4 Tips for Selling Yourself Successfully to Customers

This article is an excerpt from the Shortform book guide to "Sell or Be Sold" by Grant Cardone. Shortform has the world's best summaries and analyses of books you should be reading.

Like this article? Sign up for a free trial here.

Why must you master the art of selling yourself? How do you sell yourself?

Selling yourself effectively is crucial to convincing customers that you believe in the product you are promoting to them. Buyers will sense your lack of conviction if you don’t know how to sell yourself. You sell yourself successfully by having an unyielding conviction in the superiority of the product you are selling and truly believing that not buying your product from you is the worst decision of someone’s life.

Read on to learn more about selling yourself to customers.

Selling Yourself First

In the previous chapter, we looked at four steps to becoming a master salesperson. Now, it’s time to learn the art of selling yourself. Before you can sell something to someone, you first have to sell yourself on it, because if you don’t believe in the product, buyers will sense your lack of conviction and won’t make a purchase.

Below are the secrets to selling yourself successfully:

1. Be unreasonable in your conviction that what you’re selling is superior. Never even let it cross your mind that there might be something out there that can compete with your product. Your belief should be unshakeable in the face of customer objections, and if you’re truly convinced, no one will even challenge you.

  • For example, the people who work at Apple stores love Apple products. None of them would even consider buying a PC.

2. Ignore any negatives associated with your product and concentrate only on the positives. Every week, make a list of why you (and others) should own the product.

3. Be willing to buy the product yourself at the price you’re asking because you think the product is worth every penny. Expense is no excuse. If you believe that the product is guaranteed to work out (as you will need to, to be sold on it), then you should have no trouble using all your savings or going into debt to buy it. Every week, make a list of why the product is worth the money.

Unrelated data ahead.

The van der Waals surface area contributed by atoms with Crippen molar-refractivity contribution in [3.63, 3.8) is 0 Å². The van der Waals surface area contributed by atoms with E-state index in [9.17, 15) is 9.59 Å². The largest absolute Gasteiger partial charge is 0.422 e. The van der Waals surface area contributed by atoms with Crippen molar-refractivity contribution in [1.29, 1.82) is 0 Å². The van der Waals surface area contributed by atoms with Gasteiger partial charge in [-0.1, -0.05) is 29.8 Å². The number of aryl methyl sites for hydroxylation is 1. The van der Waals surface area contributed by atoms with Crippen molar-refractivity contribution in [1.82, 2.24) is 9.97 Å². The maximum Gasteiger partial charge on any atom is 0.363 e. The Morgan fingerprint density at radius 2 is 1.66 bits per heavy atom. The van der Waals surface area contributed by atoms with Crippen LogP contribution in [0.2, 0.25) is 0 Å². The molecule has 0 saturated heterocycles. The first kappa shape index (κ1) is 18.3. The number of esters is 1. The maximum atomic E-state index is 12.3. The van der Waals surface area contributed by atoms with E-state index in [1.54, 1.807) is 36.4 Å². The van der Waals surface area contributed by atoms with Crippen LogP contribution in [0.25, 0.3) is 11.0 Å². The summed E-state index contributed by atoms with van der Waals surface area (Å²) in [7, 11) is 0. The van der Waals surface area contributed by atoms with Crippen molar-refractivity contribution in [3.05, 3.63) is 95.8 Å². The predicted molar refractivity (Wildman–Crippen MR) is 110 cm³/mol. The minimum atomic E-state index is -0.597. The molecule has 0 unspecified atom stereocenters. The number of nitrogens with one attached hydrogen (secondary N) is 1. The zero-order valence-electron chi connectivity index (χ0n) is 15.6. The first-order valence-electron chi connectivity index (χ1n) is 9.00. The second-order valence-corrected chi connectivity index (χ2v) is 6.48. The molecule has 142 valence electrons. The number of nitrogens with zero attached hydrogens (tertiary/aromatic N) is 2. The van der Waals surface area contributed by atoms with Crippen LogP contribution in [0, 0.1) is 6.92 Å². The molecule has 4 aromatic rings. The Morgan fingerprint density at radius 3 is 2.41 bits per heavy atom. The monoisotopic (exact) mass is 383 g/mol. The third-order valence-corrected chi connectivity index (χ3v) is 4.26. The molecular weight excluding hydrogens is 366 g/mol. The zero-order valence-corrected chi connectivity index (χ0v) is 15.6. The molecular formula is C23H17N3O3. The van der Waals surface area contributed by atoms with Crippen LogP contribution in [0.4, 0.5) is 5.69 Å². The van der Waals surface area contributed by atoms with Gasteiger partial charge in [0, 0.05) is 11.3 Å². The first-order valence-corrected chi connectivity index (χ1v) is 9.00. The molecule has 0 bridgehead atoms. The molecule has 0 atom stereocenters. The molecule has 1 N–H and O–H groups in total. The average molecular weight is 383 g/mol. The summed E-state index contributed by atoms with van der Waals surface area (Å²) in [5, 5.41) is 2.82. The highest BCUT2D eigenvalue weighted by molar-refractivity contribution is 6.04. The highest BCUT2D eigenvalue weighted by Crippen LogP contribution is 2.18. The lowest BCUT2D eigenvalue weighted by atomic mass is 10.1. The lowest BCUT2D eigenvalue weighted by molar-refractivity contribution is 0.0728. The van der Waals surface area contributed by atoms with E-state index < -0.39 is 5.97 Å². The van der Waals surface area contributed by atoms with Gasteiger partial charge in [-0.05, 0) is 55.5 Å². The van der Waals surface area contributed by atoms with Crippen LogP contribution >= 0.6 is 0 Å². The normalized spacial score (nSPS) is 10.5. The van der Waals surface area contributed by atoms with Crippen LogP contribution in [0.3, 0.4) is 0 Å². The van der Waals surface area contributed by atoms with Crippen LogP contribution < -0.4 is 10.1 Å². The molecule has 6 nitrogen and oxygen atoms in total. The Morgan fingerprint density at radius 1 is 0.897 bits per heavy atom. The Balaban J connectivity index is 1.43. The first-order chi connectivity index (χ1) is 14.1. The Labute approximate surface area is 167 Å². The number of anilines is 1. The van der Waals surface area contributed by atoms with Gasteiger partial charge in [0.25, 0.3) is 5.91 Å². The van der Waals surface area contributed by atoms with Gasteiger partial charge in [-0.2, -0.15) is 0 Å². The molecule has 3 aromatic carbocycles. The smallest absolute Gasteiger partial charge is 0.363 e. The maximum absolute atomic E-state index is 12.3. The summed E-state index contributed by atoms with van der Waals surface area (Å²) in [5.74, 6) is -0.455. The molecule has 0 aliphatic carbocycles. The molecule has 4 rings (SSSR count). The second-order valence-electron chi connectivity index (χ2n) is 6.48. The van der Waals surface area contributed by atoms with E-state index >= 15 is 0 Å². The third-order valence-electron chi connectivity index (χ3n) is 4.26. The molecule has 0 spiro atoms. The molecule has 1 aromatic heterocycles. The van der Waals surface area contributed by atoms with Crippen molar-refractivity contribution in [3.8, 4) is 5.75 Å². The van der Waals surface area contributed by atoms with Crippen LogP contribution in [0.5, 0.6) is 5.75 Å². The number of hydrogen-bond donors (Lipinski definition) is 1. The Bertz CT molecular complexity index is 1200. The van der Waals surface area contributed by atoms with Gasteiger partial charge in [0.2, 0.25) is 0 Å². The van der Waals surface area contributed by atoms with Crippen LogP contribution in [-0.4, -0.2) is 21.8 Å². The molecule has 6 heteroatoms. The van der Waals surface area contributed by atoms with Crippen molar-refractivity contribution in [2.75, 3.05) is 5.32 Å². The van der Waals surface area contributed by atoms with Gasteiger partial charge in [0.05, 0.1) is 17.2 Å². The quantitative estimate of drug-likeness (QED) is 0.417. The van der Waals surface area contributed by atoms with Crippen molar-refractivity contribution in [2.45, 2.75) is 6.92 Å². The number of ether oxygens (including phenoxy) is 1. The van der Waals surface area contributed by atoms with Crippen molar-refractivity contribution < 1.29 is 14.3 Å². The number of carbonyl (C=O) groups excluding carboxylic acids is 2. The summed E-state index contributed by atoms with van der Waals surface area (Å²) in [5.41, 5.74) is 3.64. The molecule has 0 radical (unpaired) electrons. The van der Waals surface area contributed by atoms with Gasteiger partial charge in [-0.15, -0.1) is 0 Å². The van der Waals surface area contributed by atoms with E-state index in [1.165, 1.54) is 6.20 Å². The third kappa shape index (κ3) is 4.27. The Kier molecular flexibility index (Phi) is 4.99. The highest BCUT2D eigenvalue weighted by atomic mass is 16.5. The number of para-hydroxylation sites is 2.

• For example, when Cardone was selling a house that was worth $6 million, he set the asking price at $8.9 million because the house was in a great location and he thought that was valuable. He would have paid that price for the house and location himself, and only two months later, he sold it for just under the asking price.

4. Believe that not buying your product from you is the worst decision of someone’s life. You must think that failing to convince her to buy is an unethical disservice that you lose sleep over.

If you’re having trouble selling yourself on your product, buy it yourself. This will automatically make you more sold on it. Additionally, owning what you’re selling is one of the strongest ways to demonstrate conviction to others.

  • For example, when a car insurance and finance salesman was having trouble selling, he approached Cardone for help. The salesman had just bought a car but hadn’t bought any of the products he sold. Cardone told him to buy his products, and once he did, his income increased by 400%.

There are some products for which selling yourself is impossible—therefore, you won’t be able to sell them. For example, if you think smoking is unhealthy, you won’t be able to sell cigarettes. This is fine. You don’t need to be able to sell every product to be a good salesperson.

4 Tips for Selling Yourself Successfully to Customers

———End of Preview———

Like what you just read? Read the rest of the world's best book summary and analysis of Grant Cardone's "Sell or Be Sold" at Shortform.

Here's what you'll find in our full Sell or Be Sold summary:

  • How your happiness and even survival depend on your selling ability
  • The five steps to becoming a master salesperson
  • Step-by-plans to lead the customer to make a purchase

Joseph Adebisi

Joseph has had a lifelong obsession with reading and acquiring new knowledge. He reads and writes for a living, and reads some more when he is supposedly taking a break from work. The first literature he read as a kid were Shakespeare's plays. Not surprisingly, he barely understood any of it. His favorite fiction authors are Tom Clancy, Ted Bell, and John Grisham. His preferred non-fiction genres are history, philosophy, business & economics, and instructional guides.

Leave a Reply

Your email address will not be published. Required fields are marked *